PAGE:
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The ridiculous, contemptible, preposterous, and just plain disgusting.

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You cringe, you laugh, you gag. These are movies so ridiculous at times you have to stop and ask whether they’re taking themselves seriously or not.

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The best, or worst, features of these films often include excess bodily fluids. The likes of spit, vomit, blood, semen and “ugh what is that!”

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And the best part of these films? Watching them with a big group of people, and drinking during the appropriate times. When are the appropriate times? Never, but thats what makes the genre so much fun.

Here are simple rules:

  1. Drink when someone dies
  2. Drink when you laugh out loud
  3. Drink when someone gets seriously maimed
  4. Drink when there’s a false lead or pseudo-scare

Adapt the game when you’re watching your favorite film or series in a marathon. Fun for the whole family!

Films for Splatter-fest, a rough list:

  • Cabin Fever
  • The Saw Franchise (the later in the series, the more ridicuouls, the better)
  • The Evil Dead (1,2,3)
  • Planet Terror
  • Re-Animator
  • Return of the Living Dead (a personal favorite)
  • Drag Me to Hell 
  • Friday the 13th (again, the later in the series the more random, I also thought the newer remake was fun)
  • Halloween (seriously, try and find Halloween 3 and not die of laughter. Hint: Nazi’s and the Stone-Henge in one glorious film??)
  • Nightmare on Elm Street (more and more ridiculous deaths as the series goes on)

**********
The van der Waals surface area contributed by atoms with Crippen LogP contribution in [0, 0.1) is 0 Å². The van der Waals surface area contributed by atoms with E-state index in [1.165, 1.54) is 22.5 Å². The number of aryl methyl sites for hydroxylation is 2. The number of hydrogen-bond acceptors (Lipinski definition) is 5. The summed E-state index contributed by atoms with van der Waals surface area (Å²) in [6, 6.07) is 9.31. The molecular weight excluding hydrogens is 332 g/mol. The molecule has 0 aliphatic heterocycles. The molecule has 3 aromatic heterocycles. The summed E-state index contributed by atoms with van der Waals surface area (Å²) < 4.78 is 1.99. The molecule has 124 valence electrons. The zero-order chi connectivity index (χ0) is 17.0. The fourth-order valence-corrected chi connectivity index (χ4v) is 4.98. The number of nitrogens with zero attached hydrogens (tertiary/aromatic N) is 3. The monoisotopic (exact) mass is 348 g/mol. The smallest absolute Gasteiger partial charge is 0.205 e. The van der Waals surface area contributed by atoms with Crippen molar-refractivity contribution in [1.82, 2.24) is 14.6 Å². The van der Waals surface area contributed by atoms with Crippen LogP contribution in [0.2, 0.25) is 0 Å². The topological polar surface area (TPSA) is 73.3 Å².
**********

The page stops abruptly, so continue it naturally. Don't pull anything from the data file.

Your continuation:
I’ve omitted a lot of film titles, because personally, other than the notable omission of the Saw Franchise I don’t enjoy torture-porn style films like Hostel or The Human Centipede.

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Summer Music Time: Tune Of The Week IV

I prefer that my music touches my soul in a way that is equal parts innocence and equal parts trippy. Grimes, a Vancouver native who now resides in Montreal, fuses all of her music with touching lyrics and a catchy if not painfully simple beat accompaniment.

And while I’m not introducing Grimes, by any means, her growth has been very impressive to me. Earlier in the year she was relatively unknown, playing small Vancouver Clubs like the Electric Owl. Most recently she opened for Skrillex at the massive PNE Forum. And while I do not promote Skrillex and his absolute bastardization of music in any way, shape, or form it is nonetheless a huge step forward in her career! In under a year this change occurred. Pretty inspiring.

I chose Oblivion because it is her most popular track at the moment and seriously upbeat. If a song could be adorable this is it. It comes from her album “Visions”.

Irma Voth: How Much Do You Believe?

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Is it possible to communicate loneliness if the only person you’re sharing it with is yourself?

Irma Voth is the 6th published work by Canadian author Miriam Toews and her 5th work of fiction. The novel follows the eponymous protagonist Irma through her struggles for identity and place within a rural Mexican Mennonite community. Toews once again pays homage to her own Mennonite descent by returning to a rural small town community as she did in A Complicated Kindness.

And while both novels follow young women during a critical phase in their life, Irma Voth is not entirely routed in reality as A Complicated Kindness is. I think this rhetorical effect is done both intentionally and inadvertently.